On June 19, 2014, the US Patent & Trademark Office published a patent application from Apple that reveals a futuristically advanced iPhone feature and capability. In the future, Apple's iPhone may be able to project an emulated keyboard, keypad, mouse, trackpad, or a game controller onto a table top surface and more.
Apple's patent application covers a very complex invention that provides techniques, including devices and methods, which can determine a resonant frequency and possibly other characteristics of an object. You can get lost in this patent application as it describes things that you can't really envision unless you're the inventor. Yet at some point, clarity arises which spells out what this invention could actually be used for.
Apple notes at one point in their filing that in one embodiment, the surface (see Patent FIG. 1 patent point #120 below) that the iPhone will rest on can include a relatively flat, relatively solid object, such as a desk or a tabletop. For example, the surface can include one or more regions (such as #122 of FIG. 1) on which a user can poke, scratch, slide, tap, or otherwise cause a vibration or other sonic impulse. This can have the effect that the surface, when the user taps on one such a region of the table, emits a sonic impulse that can be received and interpreted by the frequency device, which is noted as an iPhone.
The basics behind such an invention can be seen in a video titled "scratch Input" that we first presented in our 2010 report titled "The Tablet Prophecies – Future Twists."
In another embodiment, Apple notes that the regions (#122) into which the table top surface is divided can indicate specific signals or symbols, such as could be used as a substitute for typewriter keys. In one embodiment, lines or boxes, or typography indicative of those signals or symbols, or other indicators for those signals or symbols, can be projected by the iPhone (frequency device 100), or another device, onto the surface of the table.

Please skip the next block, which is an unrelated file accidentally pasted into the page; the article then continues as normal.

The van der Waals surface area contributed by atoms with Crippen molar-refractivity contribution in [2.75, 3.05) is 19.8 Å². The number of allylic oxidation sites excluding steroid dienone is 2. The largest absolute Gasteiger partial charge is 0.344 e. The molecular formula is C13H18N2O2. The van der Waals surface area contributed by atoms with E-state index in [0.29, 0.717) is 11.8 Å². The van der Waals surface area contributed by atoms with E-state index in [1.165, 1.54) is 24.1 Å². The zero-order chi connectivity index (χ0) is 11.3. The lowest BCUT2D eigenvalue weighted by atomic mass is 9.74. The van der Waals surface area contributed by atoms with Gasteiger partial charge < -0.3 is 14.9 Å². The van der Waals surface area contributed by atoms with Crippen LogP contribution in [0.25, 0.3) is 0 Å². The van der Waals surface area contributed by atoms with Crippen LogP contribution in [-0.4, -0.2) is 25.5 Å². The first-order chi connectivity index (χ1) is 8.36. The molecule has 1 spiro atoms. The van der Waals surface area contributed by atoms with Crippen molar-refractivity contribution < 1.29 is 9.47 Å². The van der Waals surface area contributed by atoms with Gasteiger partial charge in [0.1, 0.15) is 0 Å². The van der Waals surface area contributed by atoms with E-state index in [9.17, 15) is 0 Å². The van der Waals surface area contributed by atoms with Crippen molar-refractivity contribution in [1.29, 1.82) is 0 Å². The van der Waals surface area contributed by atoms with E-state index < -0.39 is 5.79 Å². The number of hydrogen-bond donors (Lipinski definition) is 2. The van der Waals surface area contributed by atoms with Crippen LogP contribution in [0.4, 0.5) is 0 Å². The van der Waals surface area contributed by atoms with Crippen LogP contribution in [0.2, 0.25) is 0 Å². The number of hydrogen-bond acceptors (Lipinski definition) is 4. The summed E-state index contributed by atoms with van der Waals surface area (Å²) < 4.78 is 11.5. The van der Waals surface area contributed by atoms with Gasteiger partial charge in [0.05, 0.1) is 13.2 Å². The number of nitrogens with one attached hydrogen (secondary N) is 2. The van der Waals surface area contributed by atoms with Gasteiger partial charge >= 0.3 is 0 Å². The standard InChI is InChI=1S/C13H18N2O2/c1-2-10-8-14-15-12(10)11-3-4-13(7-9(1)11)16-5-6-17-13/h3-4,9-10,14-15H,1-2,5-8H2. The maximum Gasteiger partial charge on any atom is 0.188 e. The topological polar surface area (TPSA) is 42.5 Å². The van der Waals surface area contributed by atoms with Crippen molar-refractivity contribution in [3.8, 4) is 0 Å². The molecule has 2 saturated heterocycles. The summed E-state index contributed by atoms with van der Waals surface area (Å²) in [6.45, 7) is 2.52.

This can have the effect that the regions (#122) of the surface can be so divided that the iPhone (frequency device) can detect one of a multiplicity of such signals or symbols. This can have the effect that the surface can be used, in combination with the frequency device to determine in what region on the surface the sonic impulse occurred.
For a first example, the user can tap in one of the corners of the surface and the iPhone can determine which corner. For a second example, the user can tap in one of a multiplicity of small regions (#122) of the surface and the iPhone will be able to determine which of those small regions. In such cases, the multiplicity of small regions could emulate a keyboard or other form of touchable control element.
In one embodiment, the iPhone may pre-calibrate a set of locations where the user would swipe or tap on the surface. (In one embodiment, the iPhone may detect when the user swipes on the surface in addition to or in alternative to tapping on the surface) In one embodiment, the iPhone may pre-calibrate locations by asking the user to swipe or tap at each location in turn. For a first example, the user could swipe or tap at each location in an order requested by the iPhone (frequency device) or by swiping or tapping at locations using a code to indicate which location, such as Morse code or another known code for representing symbols, or by swiping or tapping at locations using another fixed signal already known to the iPhone (frequency device). This would have the effect that the iPhone could match the indicated symbol with the acoustic signal associated with that location, thus identifying that symbol with that location. For a second example, the user could swipe or tap at each location with a user-defined identifiable set of touches for each such symbol, with the effect that the iPhone (frequency device) could match the indicated symbol with the user-defined identifiable set of touches and its associated acoustic signal.